This Week in Conservative Media: 'ClimateGate' and a Media Cover-Up

Hundreds of private e-mail messages and documents by climate-change researchers were stolen from a server at a British university and circulated among global-warming skeptics last week, fanning the flames of the debate over global warming just ahead of negotiations in Copenhagen to hammer out an international climate accord. The scandal over the e-mails, some of which appear to show scientists trying to manipulate data to strengthen the case for man-made global warming and cover up data of declining temperatures, “keeps going–and growing,” writes Michelle Malkin. “There are calls on both sides of the pond for an investigation into data manipulation. A former British lord is demanding an independent inquiry.” The British lord she writes about is Lord Lawson, who is already a leading climate-change skeptic, but she lists off others who are going for the jugular.

Michael Goldfarb on the Weekly Standard blog assails The New York Times for not printing the news he and skeptics say is fit to print. Goldfarb writes that the Times wouldn’t publish the e-mails because “it might hinder the liberal agenda.” He adds: “Of course, when the choice is between publishing classified information that might endanger the lives of U.S. troops in the field or intelligence programs vital to national security, that information is published without hesitation by the nation's paper of record. But in this case─ the documents were 'never intended for the public eye,' so The New York Times will take a pass.” He’s referring primarily to the writing of Andrew C. Revkin and grabs a quote from him about how the hacked e-mails won’t be posted in Revkin’s article. However, Golfarb doesn’t include Revkin’s immediate next sentence, which says, “But a quick sift of skeptics’ Web sites will point anyone to plenty of sources.” In addition, Revkin updated his blog Monday to point out that quotes and inflammatory sections of the e-mails have appeared in the Times's reporting of the story and are being further investigated.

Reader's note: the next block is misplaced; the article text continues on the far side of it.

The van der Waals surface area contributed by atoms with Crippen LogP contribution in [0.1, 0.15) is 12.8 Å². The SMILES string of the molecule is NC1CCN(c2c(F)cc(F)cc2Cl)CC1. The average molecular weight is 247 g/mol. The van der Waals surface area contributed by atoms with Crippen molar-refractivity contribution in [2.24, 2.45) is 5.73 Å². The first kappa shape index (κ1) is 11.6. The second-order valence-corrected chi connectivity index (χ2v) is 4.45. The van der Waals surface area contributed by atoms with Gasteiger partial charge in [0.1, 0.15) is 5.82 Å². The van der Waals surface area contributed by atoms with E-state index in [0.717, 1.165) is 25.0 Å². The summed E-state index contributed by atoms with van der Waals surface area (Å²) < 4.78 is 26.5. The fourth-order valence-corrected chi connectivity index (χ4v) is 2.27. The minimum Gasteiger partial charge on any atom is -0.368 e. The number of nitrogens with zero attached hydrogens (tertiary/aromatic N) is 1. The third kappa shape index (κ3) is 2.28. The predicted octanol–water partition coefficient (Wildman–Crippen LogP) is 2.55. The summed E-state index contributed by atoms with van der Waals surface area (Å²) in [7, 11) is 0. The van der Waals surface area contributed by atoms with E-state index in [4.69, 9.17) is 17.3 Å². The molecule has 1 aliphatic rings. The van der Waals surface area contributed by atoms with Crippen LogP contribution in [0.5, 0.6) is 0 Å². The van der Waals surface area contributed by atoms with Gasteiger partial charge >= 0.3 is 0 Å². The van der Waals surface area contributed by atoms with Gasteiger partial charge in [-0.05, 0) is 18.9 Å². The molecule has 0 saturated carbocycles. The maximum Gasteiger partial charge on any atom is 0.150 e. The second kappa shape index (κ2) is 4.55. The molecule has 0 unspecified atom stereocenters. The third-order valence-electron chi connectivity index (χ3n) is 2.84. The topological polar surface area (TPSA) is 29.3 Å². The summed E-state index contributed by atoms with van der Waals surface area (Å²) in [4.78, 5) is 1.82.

Chris Horner, in the National Review’s blog Planet Gore, compares the media’s response to ClimateGate to the Monica Lewinsky scandal. “It turns out that the BBC has for over a month had the information constituting 'ClimateGate'— the latest one, anyway, and one that should serve as the global-warming industry’s 'Blue Dress Moment' when the media can no longer ignore the fraud we have been detailing for years to scribblers and producers largely uninterested in pulling the curtain back on this most politically desirable and useful of all story lines.” The media, he writes, sat on the story, and, conservative bloggers argue, continue to sit on it.